See Acorn Archimedes Get Repaired And Refurbished, In Glorious Detail

Want to see a 90s-era Acorn Archimedes A3020 home computer get opened up, refurbished, and taken for a test drive? Don’t miss [drygol]’s great writeup on Retrohax, because it’s got all that, and more!

A modern upgrade allowing the use of a CF card in place of an internal hard drive, via a CF2IDE adapter and 3D-printed fixture.

The Archimedes was a line of ARM-based personal computers by Acorn Computers, released in the late 80s and discontinued in the 90s as Macintosh and IBM PC-compatible machines ultimately dominated. They were capable machines for their time, and [drygol] refurbished an original back into working order while installing a few upgrades at the same time.

The first order of business was to open the machine up and inspect the internals. Visible corrosion gets cleaned up with oxalic acid, old electrolytic capacitors are replaced as a matter of course, and any corroded traces get careful repair. Removing corrosion from sockets requires desoldering the part for cleaning then re-soldering, so this whole process can be a lot of work. Fortunately, vintage hardware was often designed with hand-assembly in mind, so parts tend to be accessible for servicing with decent visibility in the process. The keyboard was entirely disassembled and de-yellowed, yielding an eye-poppingly attractive result.

Once the computer itself was working properly, it was time for a few modern upgrades. One was to give the machine an adapter to use a CF card in place of an internal IDE hard drive, and [drygol] did a great job of using a 3D-printed piece to make the CF2IDE adapter look like a factory offering. The internal floppy drive was also replaced with a GOTEK floppy emulator (also with a 3D-printed adapter) for another modern upgrade.

The fully refurbished and upgraded machine looks slick, so watch the Acorn Archimedes A3020 show off what it can do in the video (embedded below), and maybe feel a bit of nostalgia.

Continue reading “See Acorn Archimedes Get Repaired And Refurbished, In Glorious Detail”

No More Cows: Iconic 1990s Download Site Finally Shuttered By Tucows

In the early and mid 1990s there were a host of big players in the nascent public Internet that played their part in guiding the adventurous early Web users on their way. Many of them such as Netscape or Altavista have fallen by the wayside, while players such as Lycos and Yahoo are still in existence but shadows of their former selves. Some other companies broadened their businesses to become profitable and still exist quietly getting on with whatever they do. An example is Tucows, now a major domain name registrar, who have finally announced the closure of their software library that was such an essential destination in those times.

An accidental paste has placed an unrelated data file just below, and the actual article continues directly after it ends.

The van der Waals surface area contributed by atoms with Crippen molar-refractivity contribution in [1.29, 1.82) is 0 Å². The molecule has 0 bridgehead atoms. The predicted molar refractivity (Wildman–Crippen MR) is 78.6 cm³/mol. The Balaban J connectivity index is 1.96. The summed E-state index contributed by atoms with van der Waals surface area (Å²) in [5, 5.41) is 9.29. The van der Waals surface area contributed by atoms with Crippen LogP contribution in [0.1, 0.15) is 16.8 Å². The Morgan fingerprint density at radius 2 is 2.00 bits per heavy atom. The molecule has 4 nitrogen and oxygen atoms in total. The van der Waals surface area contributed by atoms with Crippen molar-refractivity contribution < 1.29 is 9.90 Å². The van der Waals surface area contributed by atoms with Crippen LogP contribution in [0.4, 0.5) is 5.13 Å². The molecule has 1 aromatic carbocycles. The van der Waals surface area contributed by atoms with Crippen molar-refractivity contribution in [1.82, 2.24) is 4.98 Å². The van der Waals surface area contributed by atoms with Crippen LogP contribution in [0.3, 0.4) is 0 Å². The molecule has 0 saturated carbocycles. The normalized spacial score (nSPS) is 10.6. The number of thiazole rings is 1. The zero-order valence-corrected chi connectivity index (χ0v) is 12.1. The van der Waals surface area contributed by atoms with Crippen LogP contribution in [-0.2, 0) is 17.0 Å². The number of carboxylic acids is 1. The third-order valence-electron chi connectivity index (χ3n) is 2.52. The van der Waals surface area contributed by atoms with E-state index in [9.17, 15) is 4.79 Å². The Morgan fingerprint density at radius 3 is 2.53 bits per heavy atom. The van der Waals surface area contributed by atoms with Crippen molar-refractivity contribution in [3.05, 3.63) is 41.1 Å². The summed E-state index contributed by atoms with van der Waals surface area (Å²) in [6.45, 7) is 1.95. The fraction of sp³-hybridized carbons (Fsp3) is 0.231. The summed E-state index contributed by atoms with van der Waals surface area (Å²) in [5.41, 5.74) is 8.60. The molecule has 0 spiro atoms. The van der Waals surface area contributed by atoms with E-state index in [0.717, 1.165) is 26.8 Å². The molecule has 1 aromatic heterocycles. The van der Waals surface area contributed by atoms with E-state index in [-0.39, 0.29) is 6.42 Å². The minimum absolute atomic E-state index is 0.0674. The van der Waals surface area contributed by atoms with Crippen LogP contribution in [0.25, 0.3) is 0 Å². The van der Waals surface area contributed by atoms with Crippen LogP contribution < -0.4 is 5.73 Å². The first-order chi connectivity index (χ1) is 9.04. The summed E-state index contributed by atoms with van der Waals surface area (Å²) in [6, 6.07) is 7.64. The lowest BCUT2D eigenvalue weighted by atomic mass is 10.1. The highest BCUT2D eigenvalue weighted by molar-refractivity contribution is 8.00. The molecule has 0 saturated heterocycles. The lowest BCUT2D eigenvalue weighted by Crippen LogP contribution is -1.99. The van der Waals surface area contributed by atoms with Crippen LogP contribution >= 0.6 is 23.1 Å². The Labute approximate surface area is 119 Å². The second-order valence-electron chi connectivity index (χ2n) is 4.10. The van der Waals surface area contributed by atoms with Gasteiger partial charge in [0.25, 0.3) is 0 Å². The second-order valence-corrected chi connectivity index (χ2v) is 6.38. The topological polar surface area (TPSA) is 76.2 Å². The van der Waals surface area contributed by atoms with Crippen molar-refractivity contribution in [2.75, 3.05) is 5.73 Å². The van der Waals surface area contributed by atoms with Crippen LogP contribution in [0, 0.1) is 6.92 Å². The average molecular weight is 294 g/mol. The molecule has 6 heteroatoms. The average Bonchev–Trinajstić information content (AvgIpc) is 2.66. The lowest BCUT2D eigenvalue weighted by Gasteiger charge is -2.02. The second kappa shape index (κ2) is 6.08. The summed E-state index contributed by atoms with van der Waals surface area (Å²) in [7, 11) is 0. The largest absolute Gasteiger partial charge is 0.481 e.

The company name was originally an acronym: “The Ultimate Collection Of Winsock Software”, started in 1993 by a library employee in Flint, Michigan. As its name suggests it was a collection of mostly shareware Windows software, and the “Winsock” refers to Windows Sockets, the API used by Windows versions of the day for accessing network resources. It seems odd to modern eyes, but connecting a 486 PC running Windows 3.1 to the Internet was something of a complex process without any of the built-in software we take for granted today. Meanwhile the fledgling Linux distributions were only for the extremely tech-savvy or adventurous, so the world of open-source software had yet to make a significant impact on consumer-level devices.

The passing of a Windows shareware library would not normally be a story of interest, but it is the part that Tucows played in providing a reliable software source on the early Web  that makes it worthy of note. It’s something of a shock to discover that it had survived into the 2020s, it’s been so long since it was relevant, but if you sat bathed in the glow of a CRT monitor as you waited interminably for your CuteFTP download over your 28.8k modem to finish then you probably have a space for Tucows somewhere in your heart. If you fancy a trip down memory lane, the Internet Archive have a very period-ugly-looking version of the site from 1996.

You may no longer have a 486 on your desk, but if you want to you can still build one.